I work for Turquoise investing in and raising funds for Energy, Environment and Efficiency companies that in the main are in competition with Nuclear Power. In my previous career, I have never worked on nuclear projects. So why am I making a case for Hinkley?
Let’s start at the beginning. The UK has now adopted the Fifth Carbon Budget, limiting our emissions of pollutants such as CO2 to a level 57% less than that recorded in 1990 en route to a target of 80% reduction by 2050. We have, as the UK (note: not as the EU), made this the law of the land; in theory it would be an illegal act for any Government to fail to deliver on this commitment.
Science tells us that, during this century, we will probably need to stop using any form of fossil fuel in our heating, transport and power systems unless we capture the pollutants and store them.
So far we have met the early carbon targets because we have been lucky, not through any particularly brilliant and consistent energy policy intervention. Gas became cheaper than coal in the 1990’s, we have quietly become more energy efficient and the 2008 crash reduced industrial activity. All of this would have happened with or without a carbon budget. Of course, we have made significant progress in wind power and some other nascent areas but basically we have not really begun the task of decarbonisation in its own right in earnest.
The carbon budgets are for ALL energy use: heat, transport and electrical power. It is clear that in heat so far we have done nothing, in transport practically nothing and in power quite a lot. In most forecasts the power system will be the first (by miles) to become 100% decarbonised and that will be necessary to compensate for the lack of progress in the other two sectors. So, how are we going to do it?
Now we could build gas fired CCGT at a cost of £47/MWh but that assumes they run for 15 years or so and a lot of the time, as above we are not allowed that freedom by the simple fact that the fails in heat and transport require power to do all the heavy lifting. If you try and pay for a new CCGT in say a 5 year period to avoid this conundrum its cost of power goes up in a material way and certainly above the Hinkley price.
I’m Chair of the Energy Research Partnership Steering Group analysing how a utility might look in 2050 (we call it #Utility2050 – genius). If we wish to watch TV and drive our Teslas ‘whenever’ whilst not freezing ‘ever’, we need to balance a growing power demand with a shrinking power supply and to do that every 1/50th of a second (as is the grid requirement). Not an easy thing, so we look to energy storage and demand side management to help.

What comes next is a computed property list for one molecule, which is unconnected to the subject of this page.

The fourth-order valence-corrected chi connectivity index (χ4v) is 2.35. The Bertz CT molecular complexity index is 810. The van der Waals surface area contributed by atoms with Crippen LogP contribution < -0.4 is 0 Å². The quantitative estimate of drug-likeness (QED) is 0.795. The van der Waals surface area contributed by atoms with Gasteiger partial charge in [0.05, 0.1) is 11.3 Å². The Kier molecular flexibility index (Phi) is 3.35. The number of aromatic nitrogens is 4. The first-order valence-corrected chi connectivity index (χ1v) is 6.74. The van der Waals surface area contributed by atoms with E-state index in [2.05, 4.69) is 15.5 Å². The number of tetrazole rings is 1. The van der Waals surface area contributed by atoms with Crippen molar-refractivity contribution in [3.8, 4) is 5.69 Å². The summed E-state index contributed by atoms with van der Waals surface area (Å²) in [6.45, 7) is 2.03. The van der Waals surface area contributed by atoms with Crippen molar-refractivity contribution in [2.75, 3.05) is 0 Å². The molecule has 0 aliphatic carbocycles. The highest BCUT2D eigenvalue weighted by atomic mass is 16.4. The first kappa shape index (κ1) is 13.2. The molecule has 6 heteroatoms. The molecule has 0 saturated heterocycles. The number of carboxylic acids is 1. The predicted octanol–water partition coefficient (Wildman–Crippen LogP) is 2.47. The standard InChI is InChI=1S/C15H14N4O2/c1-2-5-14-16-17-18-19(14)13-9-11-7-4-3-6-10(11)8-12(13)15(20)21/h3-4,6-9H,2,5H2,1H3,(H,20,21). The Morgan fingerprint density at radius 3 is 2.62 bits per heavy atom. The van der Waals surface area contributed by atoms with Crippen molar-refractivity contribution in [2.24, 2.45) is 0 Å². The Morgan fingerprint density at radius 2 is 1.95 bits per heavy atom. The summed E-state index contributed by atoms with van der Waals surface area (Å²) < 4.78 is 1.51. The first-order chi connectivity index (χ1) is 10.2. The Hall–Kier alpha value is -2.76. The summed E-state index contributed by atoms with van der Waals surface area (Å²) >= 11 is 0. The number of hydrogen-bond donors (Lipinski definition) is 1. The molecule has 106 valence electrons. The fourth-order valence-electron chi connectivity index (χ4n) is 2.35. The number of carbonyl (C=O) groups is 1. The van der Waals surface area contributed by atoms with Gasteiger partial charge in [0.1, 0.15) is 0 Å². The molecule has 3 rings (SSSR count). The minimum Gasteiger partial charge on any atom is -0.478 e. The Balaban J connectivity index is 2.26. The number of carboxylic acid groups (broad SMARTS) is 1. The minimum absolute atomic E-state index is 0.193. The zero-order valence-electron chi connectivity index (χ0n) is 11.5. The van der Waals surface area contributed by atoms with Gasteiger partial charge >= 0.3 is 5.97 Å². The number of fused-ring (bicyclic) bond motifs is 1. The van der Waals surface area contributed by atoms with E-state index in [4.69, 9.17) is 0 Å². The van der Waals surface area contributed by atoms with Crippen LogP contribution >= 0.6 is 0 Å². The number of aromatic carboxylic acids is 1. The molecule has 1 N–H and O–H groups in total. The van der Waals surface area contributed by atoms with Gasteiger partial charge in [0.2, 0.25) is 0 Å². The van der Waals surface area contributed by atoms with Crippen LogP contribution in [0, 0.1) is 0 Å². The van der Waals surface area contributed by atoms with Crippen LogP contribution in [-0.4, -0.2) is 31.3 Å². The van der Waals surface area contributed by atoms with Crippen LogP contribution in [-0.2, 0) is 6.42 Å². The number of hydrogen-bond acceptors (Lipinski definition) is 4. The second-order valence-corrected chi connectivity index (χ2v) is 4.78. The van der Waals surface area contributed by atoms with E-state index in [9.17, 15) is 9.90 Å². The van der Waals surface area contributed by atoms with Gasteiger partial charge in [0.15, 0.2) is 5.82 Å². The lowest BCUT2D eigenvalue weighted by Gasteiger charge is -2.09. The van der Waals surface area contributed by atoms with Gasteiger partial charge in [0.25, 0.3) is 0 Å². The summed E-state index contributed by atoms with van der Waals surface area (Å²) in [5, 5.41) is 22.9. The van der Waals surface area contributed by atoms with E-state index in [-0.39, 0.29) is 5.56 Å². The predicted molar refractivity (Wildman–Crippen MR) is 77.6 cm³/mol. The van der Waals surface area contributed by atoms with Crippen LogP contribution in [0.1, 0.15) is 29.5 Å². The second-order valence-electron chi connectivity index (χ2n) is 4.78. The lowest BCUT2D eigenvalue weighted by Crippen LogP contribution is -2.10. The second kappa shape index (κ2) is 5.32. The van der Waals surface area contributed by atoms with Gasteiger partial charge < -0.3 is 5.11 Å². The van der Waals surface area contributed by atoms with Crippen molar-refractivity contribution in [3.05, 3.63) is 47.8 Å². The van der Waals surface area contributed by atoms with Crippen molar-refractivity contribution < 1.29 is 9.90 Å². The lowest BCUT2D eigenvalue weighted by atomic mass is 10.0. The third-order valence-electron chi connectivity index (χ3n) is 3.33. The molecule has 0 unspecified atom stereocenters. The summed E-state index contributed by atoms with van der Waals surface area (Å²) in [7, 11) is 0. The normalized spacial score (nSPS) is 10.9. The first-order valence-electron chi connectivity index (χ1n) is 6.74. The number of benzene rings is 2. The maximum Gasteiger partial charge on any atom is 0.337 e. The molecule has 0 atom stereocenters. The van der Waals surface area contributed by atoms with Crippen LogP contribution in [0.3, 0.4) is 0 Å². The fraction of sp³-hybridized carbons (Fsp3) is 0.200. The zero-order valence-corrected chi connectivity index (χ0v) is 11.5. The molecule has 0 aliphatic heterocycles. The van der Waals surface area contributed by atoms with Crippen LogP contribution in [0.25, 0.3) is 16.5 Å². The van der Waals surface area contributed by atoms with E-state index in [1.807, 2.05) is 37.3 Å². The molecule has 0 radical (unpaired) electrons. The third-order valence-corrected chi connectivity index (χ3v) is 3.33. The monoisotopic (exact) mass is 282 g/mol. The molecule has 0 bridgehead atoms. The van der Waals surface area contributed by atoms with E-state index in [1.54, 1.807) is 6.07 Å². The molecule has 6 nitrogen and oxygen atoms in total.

OK batteries are here and getting cheaper but the long term stated targets are $50/MWh all-in (compared to around $400/MWh for Tesla Powerwall currently) and then you have to add the cost of power itself on top of that so $50/MWh to store and £115/MWh to make (using wind) is an all in costs of say £141/MWh; are we sure it’s not cheaper to just dump abundant renewables if we can’t use them or ship them somewhere that can and use an old coal station converted to biomass use and revamped to cover the gaps? Demand side could make a huge difference but we have to explain that to consumers as it’s probably going to involve giving something up, most likely the ‘whenever’. What seems clear from the initial #Utility2050 work is that we don’t know a lot more than we do know.
HMG is the buyer of all new capacity in the market, no one invests in what we used to call merchant power, and it is all CfD or Capacity market fed. So if you are the buyer of all new electricity capacity in the market what power would you buy on behalf of the nation? Well here are three reasons why, given the above, you would buy from Hinkley:

  1. Hinkley is cheap: forget all the baloney about the world’s most expensive power station, we are only paying for the power at £92.50/MWh (and if it doesn’t work we don’t pay). Compared to, say, intermittent offshore wind at £115/MWh (which by the way I think as an industry has a massive future, so relax if you’re in wind defence mode) it looks attractive. As mentioned long term and hard running gas CCGT is cheating on our carbon aims.
  2. Hinkley is baseload: it runs all the time, can be turned up and down more than you think and I, for one, will sit eating a mince pie on December 25th in the mid-2020s at about 16:30 with the TV on hoping it is a dark crisp winter’s night outside and confident that Hinkley Point at least is blasting out electrons full tilt.
  3.  Hinkley is consistent: we have had 14 Energy Ministers since 1996, we have flipped and flopped from Carbon pricing ON/OFF to competition ON/OFF to state buyer models to feed in tariffs ON/OFF and ROCs ON/OFF and I don’t know what else. HMG has spent considerable time attracting investors into Hinkley and changing its mind for no good reason (and there are none) would be a very bad step for meeting the funding needs of an energy system in unprecedented state of transformation. Note that we are not increasing our nuclear fleet in the UK, just replacing old stations (something that good old engineers like me would have quietly done in the past without fanfare).

The energy industry needs to come together to explain to society how we are going to meet our decarbonisation targets in the medium and long term. It’s not Nuclear v Renewables or Low Carbon v Fossil; we will need all concerned working to a common goal to transform the system whilst keeping the lights on at a cost we can live with in 2050.
Hinkley should proceed with confidence from investors, owners and customers that it is a useful part of the bigger and harder-to-solve jigsaw puzzle. Politicians should man (or woman) up and say so.